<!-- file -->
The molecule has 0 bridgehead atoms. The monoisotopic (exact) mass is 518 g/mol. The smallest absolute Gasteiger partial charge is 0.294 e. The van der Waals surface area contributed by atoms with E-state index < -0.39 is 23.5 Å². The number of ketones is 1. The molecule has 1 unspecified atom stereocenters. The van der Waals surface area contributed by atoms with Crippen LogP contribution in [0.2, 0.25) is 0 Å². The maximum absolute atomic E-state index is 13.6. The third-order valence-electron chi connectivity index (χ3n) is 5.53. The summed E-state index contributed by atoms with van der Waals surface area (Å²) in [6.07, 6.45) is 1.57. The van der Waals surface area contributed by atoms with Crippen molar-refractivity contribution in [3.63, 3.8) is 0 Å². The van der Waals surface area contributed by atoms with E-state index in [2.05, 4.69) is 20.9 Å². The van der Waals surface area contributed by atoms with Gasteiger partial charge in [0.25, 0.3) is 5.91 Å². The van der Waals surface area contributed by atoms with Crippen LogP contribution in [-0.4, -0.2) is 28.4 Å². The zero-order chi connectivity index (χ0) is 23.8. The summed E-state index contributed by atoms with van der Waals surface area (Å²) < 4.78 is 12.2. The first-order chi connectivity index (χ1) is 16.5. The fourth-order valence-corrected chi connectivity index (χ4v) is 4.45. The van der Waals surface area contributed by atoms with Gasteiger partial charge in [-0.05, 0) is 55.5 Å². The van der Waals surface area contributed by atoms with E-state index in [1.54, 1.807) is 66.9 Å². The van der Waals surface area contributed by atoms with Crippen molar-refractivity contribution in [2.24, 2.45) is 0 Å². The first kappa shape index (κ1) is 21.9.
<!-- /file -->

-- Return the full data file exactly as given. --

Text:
The molecule has 0 bridgehead atoms. The monoisotopic (exact) mass is 518 g/mol. The smallest absolute Gasteiger partial charge is 0.294 e. The van der Waals surface area contributed by atoms with E-state index < -0.39 is 23.5 Å². The number of ketones is 1. The molecule has 1 unspecified atom stereocenters. The van der Waals surface area contributed by atoms with Crippen LogP contribution in [0.2, 0.25) is 0 Å². The maximum absolute atomic E-state index is 13.6. The third-order valence-electron chi connectivity index (χ3n) is 5.53. The summed E-state index contributed by atoms with van der Waals surface area (Å²) in [6.07, 6.45) is 1.57. The van der Waals surface area contributed by atoms with Crippen molar-refractivity contribution in [3.63, 3.8) is 0 Å². The van der Waals surface area contributed by atoms with E-state index in [2.05, 4.69) is 20.9 Å². The van der Waals surface area contributed by atoms with Gasteiger partial charge in [0.25, 0.3) is 5.91 Å². The van der Waals surface area contributed by atoms with Crippen LogP contribution in [-0.4, -0.2) is 28.4 Å². The zero-order chi connectivity index (χ0) is 23.8. The summed E-state index contributed by atoms with van der Waals surface area (Å²) < 4.78 is 12.2. The first-order chi connectivity index (χ1) is 16.5. The fourth-order valence-corrected chi connectivity index (χ4v) is 4.45. The van der Waals surface area contributed by atoms with Gasteiger partial charge in [-0.05, 0) is 55.5 Å². The van der Waals surface area contributed by atoms with E-state index in [1.54, 1.807) is 66.9 Å². The van der Waals surface area contributed by atoms with Crippen molar-refractivity contribution in [2.24, 2.45) is 0 Å². The first kappa shape index (κ1) is 21.9.